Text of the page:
GLOBAL ZENIT NEWS
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 Fecha: 2011-09-18

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Ladies and Gentlemen,

dear fellow countrymen!

In a few days I will depart for my trip to Germany, and I am very happy. I think with joy especially of Berlin, where there will be many meetings and, naturally, of the speech that I will give at the Bundestag and of the great Mass that we will celebrate at the Olympic stadium.

One of the important points of the trip will be the visit to Erfurt: In that Augustinian monastery, in that Augustinian church, where Luther began his journey, I will meet with representatives of the Evangelical Church of Germany. There we will pray together, listen to the Word of God together, we will think and speak together. We do not expect any sensational event: In fact the true greatness of the event will consist in this, that in this place we will be able to think, listen to the Word of God and pray, and thus we will be very close, and a true ecumenism will manifest itself.

The meeting at Eichsfeld -- this little strip of land that, despite passing through all the vicissitudes of history, remained Catholic -- will be something special for me; then southwestern Germany, Freiburg, the great city, with many meetings that will take place there, above all the vigil with the young people and the great Mass that will conclude the trip.

None of this is religious tourism and much less a "show." The motto of these days tells us what it is: "Where God is, there is a future." It must focus on the fact that God returns to our world, this God who often seems totally absent, of whom we have dire need.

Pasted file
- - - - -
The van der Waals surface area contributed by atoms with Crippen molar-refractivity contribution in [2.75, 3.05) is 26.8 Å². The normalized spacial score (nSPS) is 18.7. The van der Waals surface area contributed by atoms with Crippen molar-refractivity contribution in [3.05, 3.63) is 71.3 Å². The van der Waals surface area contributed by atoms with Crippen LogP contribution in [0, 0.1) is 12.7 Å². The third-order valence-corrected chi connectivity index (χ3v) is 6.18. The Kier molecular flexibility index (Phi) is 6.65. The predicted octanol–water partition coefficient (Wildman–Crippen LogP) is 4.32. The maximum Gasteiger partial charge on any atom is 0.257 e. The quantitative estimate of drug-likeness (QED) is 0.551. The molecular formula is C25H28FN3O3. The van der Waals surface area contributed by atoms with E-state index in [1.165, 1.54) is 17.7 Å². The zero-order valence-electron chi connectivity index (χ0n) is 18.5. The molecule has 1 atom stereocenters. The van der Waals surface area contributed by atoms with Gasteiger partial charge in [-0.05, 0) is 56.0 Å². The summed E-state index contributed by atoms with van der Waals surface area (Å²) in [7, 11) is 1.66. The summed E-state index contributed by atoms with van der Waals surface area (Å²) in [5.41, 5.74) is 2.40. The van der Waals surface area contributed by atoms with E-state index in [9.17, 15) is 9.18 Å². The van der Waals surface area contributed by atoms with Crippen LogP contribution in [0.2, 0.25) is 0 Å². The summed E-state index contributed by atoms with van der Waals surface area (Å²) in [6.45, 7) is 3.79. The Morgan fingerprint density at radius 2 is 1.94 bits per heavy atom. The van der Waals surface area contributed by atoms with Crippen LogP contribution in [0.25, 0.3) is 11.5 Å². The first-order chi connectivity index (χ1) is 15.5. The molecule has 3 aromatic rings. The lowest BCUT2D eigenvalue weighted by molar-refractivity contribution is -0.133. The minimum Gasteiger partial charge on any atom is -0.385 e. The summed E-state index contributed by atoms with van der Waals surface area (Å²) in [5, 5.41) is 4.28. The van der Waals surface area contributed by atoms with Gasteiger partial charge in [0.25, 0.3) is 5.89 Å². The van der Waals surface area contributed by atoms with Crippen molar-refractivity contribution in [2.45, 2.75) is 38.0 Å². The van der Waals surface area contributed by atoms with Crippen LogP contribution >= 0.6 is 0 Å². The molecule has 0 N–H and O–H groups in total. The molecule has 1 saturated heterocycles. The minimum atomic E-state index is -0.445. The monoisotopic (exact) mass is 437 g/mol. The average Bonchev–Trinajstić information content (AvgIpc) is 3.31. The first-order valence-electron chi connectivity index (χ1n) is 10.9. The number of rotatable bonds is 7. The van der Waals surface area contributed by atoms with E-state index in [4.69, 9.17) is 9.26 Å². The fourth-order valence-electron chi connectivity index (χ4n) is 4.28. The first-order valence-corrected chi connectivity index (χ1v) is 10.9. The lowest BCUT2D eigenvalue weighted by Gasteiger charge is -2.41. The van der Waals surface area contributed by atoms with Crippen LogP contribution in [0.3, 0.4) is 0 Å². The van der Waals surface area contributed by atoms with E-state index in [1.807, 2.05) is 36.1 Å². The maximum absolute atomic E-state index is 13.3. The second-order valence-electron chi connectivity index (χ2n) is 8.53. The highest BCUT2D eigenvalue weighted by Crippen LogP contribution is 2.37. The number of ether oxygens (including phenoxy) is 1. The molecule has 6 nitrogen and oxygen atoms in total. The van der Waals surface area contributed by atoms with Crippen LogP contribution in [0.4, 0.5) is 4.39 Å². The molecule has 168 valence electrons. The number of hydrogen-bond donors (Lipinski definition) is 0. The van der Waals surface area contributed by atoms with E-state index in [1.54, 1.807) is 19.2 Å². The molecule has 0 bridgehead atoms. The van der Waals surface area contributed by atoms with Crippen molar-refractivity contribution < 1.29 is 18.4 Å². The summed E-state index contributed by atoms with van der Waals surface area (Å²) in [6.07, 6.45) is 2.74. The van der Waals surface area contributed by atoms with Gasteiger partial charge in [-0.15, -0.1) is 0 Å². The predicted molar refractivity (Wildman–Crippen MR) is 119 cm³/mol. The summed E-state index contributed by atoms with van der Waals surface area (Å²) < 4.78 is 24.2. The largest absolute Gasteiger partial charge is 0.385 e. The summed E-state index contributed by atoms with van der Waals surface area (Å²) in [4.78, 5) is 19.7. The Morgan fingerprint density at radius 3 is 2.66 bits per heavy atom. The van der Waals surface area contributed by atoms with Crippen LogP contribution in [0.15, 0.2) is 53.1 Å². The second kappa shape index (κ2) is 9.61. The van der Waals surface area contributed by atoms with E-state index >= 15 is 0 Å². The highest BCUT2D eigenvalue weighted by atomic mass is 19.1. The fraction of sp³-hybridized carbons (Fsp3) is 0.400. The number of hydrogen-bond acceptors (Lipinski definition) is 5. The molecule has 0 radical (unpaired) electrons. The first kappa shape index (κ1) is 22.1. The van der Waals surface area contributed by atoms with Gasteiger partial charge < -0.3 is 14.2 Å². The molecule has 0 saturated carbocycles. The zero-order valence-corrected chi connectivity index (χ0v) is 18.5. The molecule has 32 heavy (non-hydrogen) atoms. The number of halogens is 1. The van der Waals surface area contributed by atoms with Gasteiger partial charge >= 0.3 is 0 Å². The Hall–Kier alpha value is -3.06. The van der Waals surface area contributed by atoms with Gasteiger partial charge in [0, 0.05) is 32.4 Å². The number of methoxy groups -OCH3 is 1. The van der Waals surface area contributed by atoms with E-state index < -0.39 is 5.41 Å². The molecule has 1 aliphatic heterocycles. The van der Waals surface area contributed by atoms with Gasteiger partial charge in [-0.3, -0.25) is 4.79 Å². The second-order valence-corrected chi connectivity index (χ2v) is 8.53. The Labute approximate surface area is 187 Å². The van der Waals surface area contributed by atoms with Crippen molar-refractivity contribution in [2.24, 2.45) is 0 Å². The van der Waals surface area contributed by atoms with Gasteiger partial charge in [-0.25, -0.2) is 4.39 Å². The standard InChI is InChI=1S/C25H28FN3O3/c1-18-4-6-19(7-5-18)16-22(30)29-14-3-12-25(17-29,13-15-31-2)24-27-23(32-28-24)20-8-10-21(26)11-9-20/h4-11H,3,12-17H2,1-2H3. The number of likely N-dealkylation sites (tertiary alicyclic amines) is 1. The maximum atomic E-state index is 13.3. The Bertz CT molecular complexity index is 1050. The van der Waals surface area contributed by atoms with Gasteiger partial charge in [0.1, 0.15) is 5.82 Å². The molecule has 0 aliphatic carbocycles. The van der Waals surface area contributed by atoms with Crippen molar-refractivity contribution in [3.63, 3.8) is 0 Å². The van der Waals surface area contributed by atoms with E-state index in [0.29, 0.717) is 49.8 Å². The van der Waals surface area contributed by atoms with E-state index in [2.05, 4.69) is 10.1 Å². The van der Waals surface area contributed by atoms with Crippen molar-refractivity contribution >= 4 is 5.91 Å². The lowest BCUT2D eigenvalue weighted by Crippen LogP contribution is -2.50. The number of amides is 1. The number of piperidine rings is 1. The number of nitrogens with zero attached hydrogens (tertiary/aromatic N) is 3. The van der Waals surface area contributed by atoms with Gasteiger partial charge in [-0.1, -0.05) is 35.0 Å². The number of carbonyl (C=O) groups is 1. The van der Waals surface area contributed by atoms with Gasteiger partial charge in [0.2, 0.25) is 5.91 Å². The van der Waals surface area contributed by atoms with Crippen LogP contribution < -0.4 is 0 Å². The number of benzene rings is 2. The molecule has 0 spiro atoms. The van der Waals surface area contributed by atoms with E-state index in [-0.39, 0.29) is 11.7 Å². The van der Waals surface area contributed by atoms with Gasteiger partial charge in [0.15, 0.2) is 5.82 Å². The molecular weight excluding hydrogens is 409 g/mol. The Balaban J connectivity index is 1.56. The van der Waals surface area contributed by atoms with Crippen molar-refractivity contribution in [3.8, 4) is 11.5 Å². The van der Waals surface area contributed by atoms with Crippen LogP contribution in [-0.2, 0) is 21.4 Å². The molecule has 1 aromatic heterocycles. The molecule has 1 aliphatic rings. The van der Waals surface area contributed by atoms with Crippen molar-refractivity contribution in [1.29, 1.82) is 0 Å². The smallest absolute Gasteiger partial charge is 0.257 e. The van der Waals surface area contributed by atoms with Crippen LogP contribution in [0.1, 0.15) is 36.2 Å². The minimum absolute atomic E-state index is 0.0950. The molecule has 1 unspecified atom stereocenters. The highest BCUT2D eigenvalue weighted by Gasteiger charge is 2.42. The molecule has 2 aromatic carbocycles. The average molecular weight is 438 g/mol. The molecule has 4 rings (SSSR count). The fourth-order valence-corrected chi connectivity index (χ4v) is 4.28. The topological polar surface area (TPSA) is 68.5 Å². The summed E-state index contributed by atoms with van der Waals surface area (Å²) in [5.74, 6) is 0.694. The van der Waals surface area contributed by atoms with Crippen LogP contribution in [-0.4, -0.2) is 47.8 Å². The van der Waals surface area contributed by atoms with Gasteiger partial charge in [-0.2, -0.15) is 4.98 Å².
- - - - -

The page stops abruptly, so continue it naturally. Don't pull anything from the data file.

Perhaps you will ask me: "But does God exist? And if he exists, does he care about us? Can we reach him?" It is true of course that we cannot put God on the table, we cannot touch him like a utensil or take him in hand like any object. We must again develop the capacity to perceive God, a capacity that exists in us. We can intuit something of God's grandeur in the grandeur of the cosmos. We can use the world through technology because it is made in a rational manner. In the great rationality of the world we can intuit the creator spirit from which it comes, and in the beauty of creation we can intuit something of the beauty, of the grandeur and also the goodness of God. In the Word of sacred Scriptures we can hear the words of eternal life that do not come merely from men, but that come from him, and in them we hear his voice. And, finally, we glimpse God too in encounters with persons who are touched by him. I am not thinking only of the great ones: from Paul to Francis of Assisi to Mother Teresa; but I am thinking of the many simple people of whom no one speaks. And yet, when we meet them, there emanates something of goodness, sincerity, joy, and we know that God is there and that he touches us too. So, in these days we want to try to return to seeing God, to return to being persons through whom the light of hope might enter the world, a light that comes from God and helps us to live.




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